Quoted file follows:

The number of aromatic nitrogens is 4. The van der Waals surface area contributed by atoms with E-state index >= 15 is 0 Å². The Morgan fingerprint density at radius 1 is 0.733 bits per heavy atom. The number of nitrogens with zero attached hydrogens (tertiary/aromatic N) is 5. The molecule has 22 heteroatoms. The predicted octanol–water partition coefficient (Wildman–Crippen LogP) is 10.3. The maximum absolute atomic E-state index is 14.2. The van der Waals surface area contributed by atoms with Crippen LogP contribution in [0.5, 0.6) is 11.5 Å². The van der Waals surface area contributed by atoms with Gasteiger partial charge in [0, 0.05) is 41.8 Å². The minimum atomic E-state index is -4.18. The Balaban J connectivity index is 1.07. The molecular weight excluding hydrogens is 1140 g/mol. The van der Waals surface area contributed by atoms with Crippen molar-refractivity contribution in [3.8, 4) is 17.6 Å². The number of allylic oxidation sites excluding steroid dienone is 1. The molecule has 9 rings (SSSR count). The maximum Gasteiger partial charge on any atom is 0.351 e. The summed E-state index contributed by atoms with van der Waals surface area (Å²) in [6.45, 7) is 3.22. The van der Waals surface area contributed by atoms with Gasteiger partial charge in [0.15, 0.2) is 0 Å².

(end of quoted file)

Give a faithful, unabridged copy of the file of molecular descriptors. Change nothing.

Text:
The number of aromatic nitrogens is 4. The van der Waals surface area contributed by atoms with E-state index >= 15 is 0 Å². The Morgan fingerprint density at radius 1 is 0.733 bits per heavy atom. The number of nitrogens with zero attached hydrogens (tertiary/aromatic N) is 5. The molecule has 22 heteroatoms. The predicted octanol–water partition coefficient (Wildman–Crippen LogP) is 10.3. The maximum absolute atomic E-state index is 14.2. The van der Waals surface area contributed by atoms with Crippen LogP contribution in [0.5, 0.6) is 11.5 Å². The van der Waals surface area contributed by atoms with Gasteiger partial charge in [0, 0.05) is 41.8 Å². The minimum atomic E-state index is -4.18. The Balaban J connectivity index is 1.07. The molecular weight excluding hydrogens is 1140 g/mol. The van der Waals surface area contributed by atoms with Crippen molar-refractivity contribution in [3.8, 4) is 17.6 Å². The number of allylic oxidation sites excluding steroid dienone is 1. The molecule has 9 rings (SSSR count). The maximum Gasteiger partial charge on any atom is 0.351 e. The summed E-state index contributed by atoms with van der Waals surface area (Å²) in [6.45, 7) is 3.22. The van der Waals surface area contributed by atoms with Gasteiger partial charge in [0.15, 0.2) is 0 Å².